The Syrian Army scored a string of battlefield victories in the Qalamoun mountain range near the country’s border with Lebanon in December. The rebel forces are being driven out from the outskirts of many towns and cities, including Damascus and Aleppo. The latest victories will allow the government to open the crucial Damascus-Homs highway and also cut off the supply lines for the terror groups from Lebanon.

FSA In disarray

The Free Syrian Army (FSA), propped up by the West and its regional allies such as Turkey, is in disarray. According to Bouthaina Shaaban, around 2,100 groups, big and small, constitute the Syrian armed opposition. The Syrian Army, she said, had made tremendous advances in recent months. The only supply route for the rebels is from the Turkish border, and this has been cut off. The Turkish government was trying to find an “honourable exit” from its involvement in the Syrian conflict, she said. The Saudis are making a last-ditch attempt to reverse the tide by creating a new rebel force—the Jaysh al Islam, consisting of 43 rebel groups. Syrian officials say that Pakistan is helping in the training of the force. Until now, most of the fighting was done by other “jehadist” forces such as Al Nusra and the ISIS (Islamic State of Iraq and the Levant).

The fault lines in the opposition forces seem to have widened irrevocably after fighters from the Islamic Front, a newly formed alliance of Salafist and Takfiri forces, threw out the FSA from its military headquarters in northern Syria near the country’s border with Turkey, in the first week of December. The Islamic Front is an alliance of seven militias that have been cobbled up with the encouragement of Saudi Arabia. The Front took possession of the sophisticated weaponry the FSA had accumulated. According to reports, the equipment includes tanks and communications instruments of American and British origin.

The Front has now emerged as the sole credible rival to Al Qaeda-affiliated groups such as the ISIS and Al Nusra. All the fighting now is being done by Sunni fundamentalists. Many of the combatants are foreigners hailing from neighbouring countries. The West is particularly worried about the presence of many of its nationals fighting a “holy war” in Syria. Assad told visiting Arab politicians in Damascus that the battle would continue as long as Saudi Arabia continued to “back terrorism” and kept up the flow of extremist fighters, money and arms into Syria. “Saudi Arabia and other countries are strong backers of terrorism. They have dispatched tens of thousands of Takfiris to the country, and Saudi Arabia is paying $2,000 as monthly salary to all those who take up arms on their side,” Assad told the visiting delegation. “Saudi Arabia,” he said, “is leading the most extensive operation of direct sabotage against the Arab world.”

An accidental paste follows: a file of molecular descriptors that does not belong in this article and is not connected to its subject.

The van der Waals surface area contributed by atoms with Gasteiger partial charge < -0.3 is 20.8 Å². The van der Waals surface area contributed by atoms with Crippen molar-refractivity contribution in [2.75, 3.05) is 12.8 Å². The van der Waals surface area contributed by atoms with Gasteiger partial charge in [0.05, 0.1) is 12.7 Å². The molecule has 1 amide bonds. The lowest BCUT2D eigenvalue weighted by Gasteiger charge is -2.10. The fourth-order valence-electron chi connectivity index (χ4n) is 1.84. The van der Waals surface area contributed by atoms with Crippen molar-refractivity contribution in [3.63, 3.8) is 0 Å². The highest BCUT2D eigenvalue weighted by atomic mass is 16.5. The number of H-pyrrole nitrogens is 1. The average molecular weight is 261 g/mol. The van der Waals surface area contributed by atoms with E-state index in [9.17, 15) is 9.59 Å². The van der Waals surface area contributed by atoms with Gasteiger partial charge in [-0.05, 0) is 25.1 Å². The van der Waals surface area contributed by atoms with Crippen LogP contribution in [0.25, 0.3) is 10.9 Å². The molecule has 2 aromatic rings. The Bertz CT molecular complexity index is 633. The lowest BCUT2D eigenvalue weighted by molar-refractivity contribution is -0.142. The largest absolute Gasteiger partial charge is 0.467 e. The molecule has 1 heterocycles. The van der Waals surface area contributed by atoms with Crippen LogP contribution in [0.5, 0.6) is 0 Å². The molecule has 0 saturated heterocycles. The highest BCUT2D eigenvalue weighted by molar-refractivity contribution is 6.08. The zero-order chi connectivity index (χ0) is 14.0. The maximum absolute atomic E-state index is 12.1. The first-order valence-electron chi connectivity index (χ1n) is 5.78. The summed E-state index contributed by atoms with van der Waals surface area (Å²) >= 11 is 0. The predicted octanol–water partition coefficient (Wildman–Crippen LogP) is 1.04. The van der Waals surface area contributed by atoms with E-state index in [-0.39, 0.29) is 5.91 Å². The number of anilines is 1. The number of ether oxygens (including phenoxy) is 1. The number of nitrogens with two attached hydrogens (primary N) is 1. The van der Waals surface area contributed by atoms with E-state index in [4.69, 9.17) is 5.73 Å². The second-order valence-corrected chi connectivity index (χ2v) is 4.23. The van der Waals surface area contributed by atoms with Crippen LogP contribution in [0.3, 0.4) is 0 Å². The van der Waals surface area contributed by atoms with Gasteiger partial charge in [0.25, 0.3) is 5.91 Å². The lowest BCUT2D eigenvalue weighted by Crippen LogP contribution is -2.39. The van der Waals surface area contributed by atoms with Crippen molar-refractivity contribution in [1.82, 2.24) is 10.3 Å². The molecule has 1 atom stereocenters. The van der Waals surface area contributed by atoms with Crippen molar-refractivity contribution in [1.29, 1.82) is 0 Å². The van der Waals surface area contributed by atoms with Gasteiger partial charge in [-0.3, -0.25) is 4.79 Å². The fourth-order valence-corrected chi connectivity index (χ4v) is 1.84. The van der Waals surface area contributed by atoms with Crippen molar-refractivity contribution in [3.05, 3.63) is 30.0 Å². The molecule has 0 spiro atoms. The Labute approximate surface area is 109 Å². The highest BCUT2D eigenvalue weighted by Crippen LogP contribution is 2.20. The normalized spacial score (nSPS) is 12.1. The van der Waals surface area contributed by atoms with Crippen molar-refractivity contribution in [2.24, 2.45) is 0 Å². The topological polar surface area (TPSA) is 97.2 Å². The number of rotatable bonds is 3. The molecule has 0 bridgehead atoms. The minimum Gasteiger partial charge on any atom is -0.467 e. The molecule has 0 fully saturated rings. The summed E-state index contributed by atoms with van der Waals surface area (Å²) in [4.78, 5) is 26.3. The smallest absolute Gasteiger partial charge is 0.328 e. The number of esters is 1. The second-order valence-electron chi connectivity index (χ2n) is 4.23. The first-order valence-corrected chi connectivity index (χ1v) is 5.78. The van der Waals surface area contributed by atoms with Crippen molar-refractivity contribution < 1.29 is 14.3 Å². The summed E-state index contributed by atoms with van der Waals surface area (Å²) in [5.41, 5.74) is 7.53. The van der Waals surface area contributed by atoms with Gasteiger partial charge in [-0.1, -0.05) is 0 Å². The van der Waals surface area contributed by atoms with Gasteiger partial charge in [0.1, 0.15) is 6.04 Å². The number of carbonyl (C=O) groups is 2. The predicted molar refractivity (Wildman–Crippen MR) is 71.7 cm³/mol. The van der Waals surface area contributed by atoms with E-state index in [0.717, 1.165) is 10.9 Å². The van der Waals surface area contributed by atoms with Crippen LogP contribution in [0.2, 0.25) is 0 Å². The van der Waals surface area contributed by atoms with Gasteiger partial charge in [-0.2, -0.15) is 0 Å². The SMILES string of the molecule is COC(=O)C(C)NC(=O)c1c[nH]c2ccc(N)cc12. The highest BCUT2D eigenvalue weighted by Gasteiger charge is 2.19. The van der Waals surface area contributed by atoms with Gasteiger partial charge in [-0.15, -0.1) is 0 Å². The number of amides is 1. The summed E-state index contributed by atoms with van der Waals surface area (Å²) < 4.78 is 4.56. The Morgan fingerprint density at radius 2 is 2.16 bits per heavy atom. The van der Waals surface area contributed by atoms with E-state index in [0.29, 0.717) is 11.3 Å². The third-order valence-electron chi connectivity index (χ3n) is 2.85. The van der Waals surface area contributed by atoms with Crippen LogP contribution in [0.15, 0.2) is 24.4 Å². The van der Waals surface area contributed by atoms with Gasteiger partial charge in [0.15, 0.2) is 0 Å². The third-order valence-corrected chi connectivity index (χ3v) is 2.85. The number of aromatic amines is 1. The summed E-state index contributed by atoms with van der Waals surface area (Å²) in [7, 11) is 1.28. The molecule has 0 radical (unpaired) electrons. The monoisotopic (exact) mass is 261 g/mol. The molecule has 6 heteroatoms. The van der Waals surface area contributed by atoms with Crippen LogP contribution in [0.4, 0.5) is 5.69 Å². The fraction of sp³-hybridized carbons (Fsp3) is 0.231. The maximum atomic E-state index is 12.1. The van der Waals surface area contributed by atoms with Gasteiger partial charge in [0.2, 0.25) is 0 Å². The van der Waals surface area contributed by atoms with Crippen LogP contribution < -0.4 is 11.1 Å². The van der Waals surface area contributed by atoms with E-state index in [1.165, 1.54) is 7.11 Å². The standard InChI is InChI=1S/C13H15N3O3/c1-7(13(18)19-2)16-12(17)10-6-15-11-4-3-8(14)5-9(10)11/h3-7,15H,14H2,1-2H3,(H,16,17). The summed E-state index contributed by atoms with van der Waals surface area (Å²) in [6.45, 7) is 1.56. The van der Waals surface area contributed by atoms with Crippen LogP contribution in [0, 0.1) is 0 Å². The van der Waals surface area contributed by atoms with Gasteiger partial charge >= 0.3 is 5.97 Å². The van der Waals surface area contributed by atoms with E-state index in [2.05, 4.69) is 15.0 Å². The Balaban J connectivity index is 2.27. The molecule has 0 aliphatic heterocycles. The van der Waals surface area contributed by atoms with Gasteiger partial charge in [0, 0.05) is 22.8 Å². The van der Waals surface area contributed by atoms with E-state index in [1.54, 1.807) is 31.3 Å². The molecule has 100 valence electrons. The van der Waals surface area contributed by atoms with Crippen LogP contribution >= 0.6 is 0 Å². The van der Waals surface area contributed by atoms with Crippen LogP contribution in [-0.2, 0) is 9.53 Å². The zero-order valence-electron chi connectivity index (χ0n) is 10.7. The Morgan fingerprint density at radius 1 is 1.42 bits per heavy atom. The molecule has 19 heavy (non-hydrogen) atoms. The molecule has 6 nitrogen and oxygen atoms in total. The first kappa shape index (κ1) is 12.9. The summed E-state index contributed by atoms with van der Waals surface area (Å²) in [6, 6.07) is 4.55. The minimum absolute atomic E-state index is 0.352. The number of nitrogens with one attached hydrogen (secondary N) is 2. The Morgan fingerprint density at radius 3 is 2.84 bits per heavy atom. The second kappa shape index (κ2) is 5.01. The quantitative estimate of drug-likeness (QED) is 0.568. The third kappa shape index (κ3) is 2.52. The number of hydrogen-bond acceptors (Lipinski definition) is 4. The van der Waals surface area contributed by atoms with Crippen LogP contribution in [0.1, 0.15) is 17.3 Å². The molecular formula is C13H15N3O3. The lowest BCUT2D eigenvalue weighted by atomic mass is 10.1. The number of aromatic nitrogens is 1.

With the FSA in disarray, the United States and Britain decided in the second week of December to suspend the delivery of military aid to the opposition. The Barack Obama administration now seems to be having second thoughts about continuing with its support for the rebel cause. In the three years of uprising against the Syrian government, which was engineered with the connivance of the West, more than 100,000 civilians have perished and seven million Syrians have been forced out of their homes. The U.N. has estimated that the total cost of the war in Syria has exceeded $103 billion. Industrial activity has almost stopped in Syria. More than half the population is deprived of food, and 49 per cent of the students had to quit school. According to the U.N. report, 2,994 school and college buildings have been destroyed in the fighting so far. Most of the hospitals have also stopped functioning after they were targeted.